Italy draws up new plan to cope with migrant arrivals

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Some 153,000 migrants arrived on Italy’s shores in 2015, while a total of 70,930 landed between January and June. Photo: Gabriel Buoys/AFP
09:06 CEST+02:00
Italy has drawn up a plan aimed at distributing migrants more evenly across the country as it struggles to deal with the ongoing refugee situation.

Some 153,000 migrants arrived on Italy’s shores in 2015, while a total of 70,930 landed between January and June, Italy’s Interior Ministry said earlier this month.

The country has struggled to find accommodation, meeting staunch opposition from some regional authorities. Its French, Swiss and Austrian neighbours have also tightened borders.

Under the new plan, the full details of which are yet to be ironed-out, each host town or city participating in the Sprar (protection for refugees and asylum seekers) programme will accommodate two or three migrants for every 1,000 residents, La Stampa reported.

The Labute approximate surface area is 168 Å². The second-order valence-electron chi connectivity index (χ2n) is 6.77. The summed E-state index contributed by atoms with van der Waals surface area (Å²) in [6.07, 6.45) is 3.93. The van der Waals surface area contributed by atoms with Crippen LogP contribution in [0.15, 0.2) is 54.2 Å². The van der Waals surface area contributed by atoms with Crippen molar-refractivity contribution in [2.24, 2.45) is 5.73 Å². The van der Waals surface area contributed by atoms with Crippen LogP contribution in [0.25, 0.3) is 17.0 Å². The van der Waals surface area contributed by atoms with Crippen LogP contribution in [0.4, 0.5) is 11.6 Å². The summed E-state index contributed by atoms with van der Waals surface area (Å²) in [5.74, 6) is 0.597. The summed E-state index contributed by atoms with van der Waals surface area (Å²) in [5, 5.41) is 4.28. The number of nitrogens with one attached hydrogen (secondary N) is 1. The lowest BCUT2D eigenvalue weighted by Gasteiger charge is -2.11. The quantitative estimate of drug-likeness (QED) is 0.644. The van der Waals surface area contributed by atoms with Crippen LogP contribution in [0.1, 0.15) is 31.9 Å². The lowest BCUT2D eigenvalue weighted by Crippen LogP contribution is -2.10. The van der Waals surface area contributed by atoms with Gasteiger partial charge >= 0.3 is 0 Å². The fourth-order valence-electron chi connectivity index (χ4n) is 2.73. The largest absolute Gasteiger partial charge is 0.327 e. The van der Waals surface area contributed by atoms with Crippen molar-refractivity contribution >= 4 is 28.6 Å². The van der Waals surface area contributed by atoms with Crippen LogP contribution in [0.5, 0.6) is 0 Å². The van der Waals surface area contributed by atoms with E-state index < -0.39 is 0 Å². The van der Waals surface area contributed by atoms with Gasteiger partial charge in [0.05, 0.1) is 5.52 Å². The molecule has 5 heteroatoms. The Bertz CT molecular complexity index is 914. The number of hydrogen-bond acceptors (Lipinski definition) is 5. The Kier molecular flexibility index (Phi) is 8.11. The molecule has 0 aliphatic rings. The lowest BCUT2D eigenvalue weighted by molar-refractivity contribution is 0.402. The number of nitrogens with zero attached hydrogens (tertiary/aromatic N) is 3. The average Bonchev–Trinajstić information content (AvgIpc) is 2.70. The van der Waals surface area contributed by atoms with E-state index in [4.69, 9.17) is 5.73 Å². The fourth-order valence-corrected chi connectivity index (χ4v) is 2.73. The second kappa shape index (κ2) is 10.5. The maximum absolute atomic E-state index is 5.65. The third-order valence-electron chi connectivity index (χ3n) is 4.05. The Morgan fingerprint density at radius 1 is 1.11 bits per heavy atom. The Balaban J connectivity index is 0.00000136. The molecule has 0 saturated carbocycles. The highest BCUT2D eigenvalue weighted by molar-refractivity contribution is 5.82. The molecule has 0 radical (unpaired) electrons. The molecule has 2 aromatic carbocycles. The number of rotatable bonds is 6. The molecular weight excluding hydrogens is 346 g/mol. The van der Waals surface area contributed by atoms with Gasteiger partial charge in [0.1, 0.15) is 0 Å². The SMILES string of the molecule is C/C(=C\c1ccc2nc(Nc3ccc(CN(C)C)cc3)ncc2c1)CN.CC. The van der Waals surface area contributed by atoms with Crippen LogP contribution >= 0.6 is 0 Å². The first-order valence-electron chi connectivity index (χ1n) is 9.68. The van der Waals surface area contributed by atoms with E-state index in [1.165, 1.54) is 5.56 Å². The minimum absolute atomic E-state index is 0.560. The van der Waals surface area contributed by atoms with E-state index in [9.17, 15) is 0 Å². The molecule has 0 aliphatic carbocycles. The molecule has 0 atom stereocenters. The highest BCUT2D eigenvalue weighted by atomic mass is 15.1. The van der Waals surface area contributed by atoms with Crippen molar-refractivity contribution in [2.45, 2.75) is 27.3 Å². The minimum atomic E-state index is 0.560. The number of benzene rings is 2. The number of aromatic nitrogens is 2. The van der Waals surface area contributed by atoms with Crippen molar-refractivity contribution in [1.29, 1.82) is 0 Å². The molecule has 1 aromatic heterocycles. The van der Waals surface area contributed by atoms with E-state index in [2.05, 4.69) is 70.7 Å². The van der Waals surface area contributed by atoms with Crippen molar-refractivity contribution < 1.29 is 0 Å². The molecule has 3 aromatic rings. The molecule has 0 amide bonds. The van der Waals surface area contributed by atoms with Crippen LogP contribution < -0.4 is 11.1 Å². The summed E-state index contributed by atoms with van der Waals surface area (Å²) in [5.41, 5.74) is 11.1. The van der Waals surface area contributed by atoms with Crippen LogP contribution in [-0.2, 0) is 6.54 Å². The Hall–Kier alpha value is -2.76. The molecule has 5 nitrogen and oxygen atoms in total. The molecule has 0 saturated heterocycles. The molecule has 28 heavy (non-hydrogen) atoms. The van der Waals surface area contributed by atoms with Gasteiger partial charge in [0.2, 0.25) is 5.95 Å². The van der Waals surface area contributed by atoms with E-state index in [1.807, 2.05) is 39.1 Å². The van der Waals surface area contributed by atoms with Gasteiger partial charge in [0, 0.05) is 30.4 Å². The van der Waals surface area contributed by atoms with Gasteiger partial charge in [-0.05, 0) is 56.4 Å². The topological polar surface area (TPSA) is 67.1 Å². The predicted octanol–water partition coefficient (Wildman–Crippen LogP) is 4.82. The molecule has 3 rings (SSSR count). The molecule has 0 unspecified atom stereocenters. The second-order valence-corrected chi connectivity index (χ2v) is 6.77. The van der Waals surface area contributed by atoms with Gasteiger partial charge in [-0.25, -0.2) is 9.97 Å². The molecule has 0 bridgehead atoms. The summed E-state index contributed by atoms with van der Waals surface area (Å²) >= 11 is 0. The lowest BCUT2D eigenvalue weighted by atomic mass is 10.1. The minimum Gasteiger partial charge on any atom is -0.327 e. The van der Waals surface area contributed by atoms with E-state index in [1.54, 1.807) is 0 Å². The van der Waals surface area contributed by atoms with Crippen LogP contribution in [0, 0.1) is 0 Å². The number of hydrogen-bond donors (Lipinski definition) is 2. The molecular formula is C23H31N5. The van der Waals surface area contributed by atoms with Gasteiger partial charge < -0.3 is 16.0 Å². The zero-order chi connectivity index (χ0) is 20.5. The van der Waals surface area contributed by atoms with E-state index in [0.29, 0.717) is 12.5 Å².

Some 800 local authorities are so far involved in the project, which is funded by the Interior Ministry through the National Fund for Asylum Policy and Service.

Each authority would be given financial incentives while rules governing the hiring of staff to help assist and integrate migrants would be relaxed, La Stampa said.

The aim of the plan is to get more authorities on board and encourage a more equal distribution of migrants, while alleviating the pressure on larger cities and accommodating people in less-populated areas.

“To date, immigration has been well-governed, but the numbers are exceeding a governable threshold,” Piero Fassino, the former mayor of Turin who was made president of the National Association of Italian Municipalities last week, said.

“If it is not addressed in time then this problem threatens to overwhelm us.”

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Some 22,300, or eight percent, of asylum seekers across the EU applied for refugee status in Italy in the first quarter of 2016, figures released by Eurostat in June showed.

Germany led the way, with 175,000 registering for asylum during the quarter, followed by Italy (22,300), France (18,000), Austria (13,900) and the UK (10,100).

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